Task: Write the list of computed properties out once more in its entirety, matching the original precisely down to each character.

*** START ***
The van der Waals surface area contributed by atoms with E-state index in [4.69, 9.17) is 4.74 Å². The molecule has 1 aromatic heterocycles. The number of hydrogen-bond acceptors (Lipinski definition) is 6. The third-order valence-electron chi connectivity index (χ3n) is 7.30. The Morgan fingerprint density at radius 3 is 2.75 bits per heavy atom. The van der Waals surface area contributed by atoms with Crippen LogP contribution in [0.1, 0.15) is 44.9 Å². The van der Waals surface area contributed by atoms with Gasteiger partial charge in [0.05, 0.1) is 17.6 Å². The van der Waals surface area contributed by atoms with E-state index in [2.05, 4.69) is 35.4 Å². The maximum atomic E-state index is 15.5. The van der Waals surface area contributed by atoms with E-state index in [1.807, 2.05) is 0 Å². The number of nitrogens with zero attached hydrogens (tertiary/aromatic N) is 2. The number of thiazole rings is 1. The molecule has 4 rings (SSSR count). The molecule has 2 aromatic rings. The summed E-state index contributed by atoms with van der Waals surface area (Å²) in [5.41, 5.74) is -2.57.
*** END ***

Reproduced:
The van der Waals surface area contributed by atoms with E-state index in [4.69, 9.17) is 4.74 Å². The molecule has 1 aromatic heterocycles. The number of hydrogen-bond acceptors (Lipinski definition) is 6. The third-order valence-electron chi connectivity index (χ3n) is 7.30. The Morgan fingerprint density at radius 3 is 2.75 bits per heavy atom. The van der Waals surface area contributed by atoms with Crippen LogP contribution in [0.1, 0.15) is 44.9 Å². The van der Waals surface area contributed by atoms with Gasteiger partial charge in [0.05, 0.1) is 17.6 Å². The van der Waals surface area contributed by atoms with E-state index in [2.05, 4.69) is 35.4 Å². The maximum atomic E-state index is 15.5. The van der Waals surface area contributed by atoms with E-state index in [1.807, 2.05) is 0 Å². The number of nitrogens with zero attached hydrogens (tertiary/aromatic N) is 2. The number of thiazole rings is 1. The molecule has 4 rings (SSSR count). The molecule has 2 aromatic rings. The summed E-state index contributed by atoms with van der Waals surface area (Å²) in [5.41, 5.74) is -2.57.